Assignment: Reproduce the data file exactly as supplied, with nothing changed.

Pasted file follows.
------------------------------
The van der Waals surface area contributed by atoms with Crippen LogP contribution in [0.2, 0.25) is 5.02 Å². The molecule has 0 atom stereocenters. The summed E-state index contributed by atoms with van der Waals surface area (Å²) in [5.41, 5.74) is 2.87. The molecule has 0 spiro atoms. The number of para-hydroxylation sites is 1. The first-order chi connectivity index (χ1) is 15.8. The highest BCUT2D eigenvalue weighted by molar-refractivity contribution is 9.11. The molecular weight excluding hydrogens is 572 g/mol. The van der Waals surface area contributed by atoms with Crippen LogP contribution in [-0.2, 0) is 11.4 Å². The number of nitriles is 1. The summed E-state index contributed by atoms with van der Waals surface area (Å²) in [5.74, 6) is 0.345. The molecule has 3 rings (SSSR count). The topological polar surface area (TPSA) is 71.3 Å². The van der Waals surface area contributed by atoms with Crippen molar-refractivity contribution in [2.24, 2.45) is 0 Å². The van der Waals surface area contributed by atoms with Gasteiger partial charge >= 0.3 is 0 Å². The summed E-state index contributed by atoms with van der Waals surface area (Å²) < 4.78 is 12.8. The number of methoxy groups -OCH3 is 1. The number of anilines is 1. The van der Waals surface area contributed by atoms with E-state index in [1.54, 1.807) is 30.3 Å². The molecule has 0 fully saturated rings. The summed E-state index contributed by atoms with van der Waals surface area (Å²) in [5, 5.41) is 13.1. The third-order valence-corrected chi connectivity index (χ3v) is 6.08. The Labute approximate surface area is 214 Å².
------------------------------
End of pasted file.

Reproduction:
The van der Waals surface area contributed by atoms with Crippen LogP contribution in [0.2, 0.25) is 5.02 Å². The molecule has 0 atom stereocenters. The summed E-state index contributed by atoms with van der Waals surface area (Å²) in [5.41, 5.74) is 2.87. The molecule has 0 spiro atoms. The number of para-hydroxylation sites is 1. The first-order chi connectivity index (χ1) is 15.8. The highest BCUT2D eigenvalue weighted by molar-refractivity contribution is 9.11. The molecular weight excluding hydrogens is 572 g/mol. The van der Waals surface area contributed by atoms with Crippen LogP contribution in [-0.2, 0) is 11.4 Å². The number of nitriles is 1. The summed E-state index contributed by atoms with van der Waals surface area (Å²) in [5.74, 6) is 0.345. The molecule has 3 rings (SSSR count). The topological polar surface area (TPSA) is 71.3 Å². The van der Waals surface area contributed by atoms with Crippen molar-refractivity contribution in [2.24, 2.45) is 0 Å². The van der Waals surface area contributed by atoms with Gasteiger partial charge >= 0.3 is 0 Å². The summed E-state index contributed by atoms with van der Waals surface area (Å²) < 4.78 is 12.8. The number of methoxy groups -OCH3 is 1. The number of anilines is 1. The van der Waals surface area contributed by atoms with E-state index in [1.54, 1.807) is 30.3 Å². The molecule has 0 fully saturated rings. The summed E-state index contributed by atoms with van der Waals surface area (Å²) in [5, 5.41) is 13.1. The third-order valence-corrected chi connectivity index (χ3v) is 6.08. The Labute approximate surface area is 214 Å².